Dakar’s clandestine daily taxis are illegal

A clando taxi stand in downtown Rufisque, Dakar metropolitan area. Image: The Conversation.

Dakar’s clandestine daily taxis are illegal

Essential daily travel taxis in Dakar are illegal, Senegal is attempting to better its transport system to meet growing travel demand.

Dakar’s clandestine daily taxis are illegal

A clando taxi stand in downtown Rufisque, Dakar metropolitan area. Image: The Conversation.

Africa’s major cities are growing at a rapid pace. In Dakar, Senegal’s capital, for instance, the population has almost doubled in 20 years, reaching 4 million inhabitants today.

But in most metropolises, like Dakar, planning isn’t keeping up with the expansion. One example of this is the city’s transport system. Public transport plays a fundamental role in providing access to any city. However, in many cities, it’s lacking, particularly in areas of urban sprawl. This worsens the quality of life for people living in these areas, where there is a shortage of jobs and amenities.

Meeting essential needs – such as employment, social interaction, healthcare, education and food – depends on mobility. In a context where incomes are low and public services and facilities are scarce, daily travel is necessary but difficult.


Dakar is attempting to better organise its transport system to meet growing travel demand. Bus Rapid Transit (BRT) and suburban railway lines are constructed or under way. But public transport remains insufficient. Various forms of informal transport fill this gap and account for a significant proportion of motorised trips. Among them are taxis which people share, commonly called “clandestine taxis” or “clandos.” But they’re illegal because they operate without a licence.

Clandos are typically old, unmarked sedan cars which carry four to six passengers. Many clandos operate in the Dakar region. There is no official figure, because clandos aren’t registered. However, according to our estimates, there are well over 5,000 operating regularly. People know them as they run along fixed routes, leaving the taxi stand when they are full. Most of the time, the stands are well located, close to main roads or main buildings. They also serve remote areas. They are more expensive than buses but provide a better quality of service.

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We carried out research on how people move around Dakar and found that clandos play a vital role, particularly in the city’s outskirts. Even if bus operators consider them as competitors, in most situations clandos are complementary to them and should be better integrated into transport and planning strategies for the peripheral areas.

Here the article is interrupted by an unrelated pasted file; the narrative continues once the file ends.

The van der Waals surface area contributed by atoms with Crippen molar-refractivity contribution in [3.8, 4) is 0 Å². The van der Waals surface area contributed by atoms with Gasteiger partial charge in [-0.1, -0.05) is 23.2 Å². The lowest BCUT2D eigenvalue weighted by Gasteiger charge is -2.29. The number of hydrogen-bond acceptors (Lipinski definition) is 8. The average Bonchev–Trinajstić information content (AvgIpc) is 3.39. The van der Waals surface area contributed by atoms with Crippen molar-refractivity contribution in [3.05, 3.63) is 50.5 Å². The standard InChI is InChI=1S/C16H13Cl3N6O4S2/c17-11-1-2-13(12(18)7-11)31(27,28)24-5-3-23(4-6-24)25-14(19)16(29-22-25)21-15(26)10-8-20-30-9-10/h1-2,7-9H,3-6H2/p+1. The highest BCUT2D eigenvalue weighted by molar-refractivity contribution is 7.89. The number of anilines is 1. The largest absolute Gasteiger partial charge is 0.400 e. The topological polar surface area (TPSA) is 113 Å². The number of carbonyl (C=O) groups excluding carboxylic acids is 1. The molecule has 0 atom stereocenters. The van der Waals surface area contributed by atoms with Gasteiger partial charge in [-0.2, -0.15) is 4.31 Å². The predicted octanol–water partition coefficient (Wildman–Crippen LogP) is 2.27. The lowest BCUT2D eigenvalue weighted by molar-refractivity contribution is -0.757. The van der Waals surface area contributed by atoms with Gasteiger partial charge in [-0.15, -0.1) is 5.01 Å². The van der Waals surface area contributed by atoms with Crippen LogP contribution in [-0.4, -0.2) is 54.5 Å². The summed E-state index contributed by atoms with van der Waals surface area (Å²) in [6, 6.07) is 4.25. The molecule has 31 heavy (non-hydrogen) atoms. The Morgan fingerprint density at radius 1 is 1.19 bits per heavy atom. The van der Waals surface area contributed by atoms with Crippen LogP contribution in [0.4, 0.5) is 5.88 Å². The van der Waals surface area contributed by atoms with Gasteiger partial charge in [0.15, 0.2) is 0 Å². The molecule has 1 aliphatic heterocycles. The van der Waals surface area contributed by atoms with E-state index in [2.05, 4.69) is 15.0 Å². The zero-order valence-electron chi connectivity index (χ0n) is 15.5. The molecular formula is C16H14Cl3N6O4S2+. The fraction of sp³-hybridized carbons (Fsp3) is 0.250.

How to move around in the peripheries of Dakar

Our research – based on the 2015 Dakar household travel survey and a survey we carried out in 2021 and 2022 – found that residents in Dakar’s peripheral areas are on average poorer than the city’s other residents. Because of this, they mainly travel on foot and their access to public transport is limited. When they use motorised transport, a significant proportion of their trips are made by clandos.

People generally use clandos for two types of trip:

  • long commutes from the peripheries to the centre. They generally use the clando for a part of the trip, to get to or from bus stops. Clandos help people to avoid long trips on foot and actually contribute to increase the number of people taking buses. Most of these commuters are men.
  • short, local trips within the outskirts. These trips are shorter, and less expensive, than the long commutes. They account for almost two out of three trips made by clandos. The users are a fairly diverse group: housewives, schoolchildren, informal workers.

Clandos are sought out for their speed and comfort. Our surveys show that they are relatively expensive for households. That explains why the use of clandos may be irregular and limited to certain types of trips, like visiting relatives, going to the clinic or coming back from the market.

Urban planning and clandos

Currently, decision-makers are focusing on organising public transport around mass transit. This means that informal modes, like clandos, are doomed to vanish on the grounds that they compete with high-capacity transport; or at best will be used only as a feeder mode to buses and mass transit.

The role clandos play – as a complementary mode, for both feeder services to public transport stops and, more importantly yet, for internal trips in peripheries – offsets their contribution to unnecessary competition and congestion.

Better recognition would make it possible to take better advantage of their unique strengths and capabilities and enable them to play a full role in supporting mobility and daily life. In practice, this means better consolidation of the operation and of the distribution of stands in the public space, less police harassment, access to credit for drivers who own their vehicle and for owner-investors to renew the vehicles.

These considerations must be incorporated into a more comprehensive analysis of the urbanisation of peripheral areas and the need for public action to address transport and urban planning in an integrated way. Considering clandos in planning could initiate a bottom-up development of the transport system. It may also offer job opportunities in the context of a very tight labour market.

Article by: 

1. Pape Sakho. Maître de conférences CAMES, Université Cheikh Anta Diop de Dakar

2. Gaele Lesteven. Researcher, LAET, École nationale des travaux publics de l’État

3. Momar Diongue. Lecturer and Researcher, Université Cheikh Anta Diop de Dakar

4. Pascal Pochet. Researcher, LAET, École nationale des travaux publics de l’État

This article is republished from The Conversation under a Creative Commons license. Read the original article.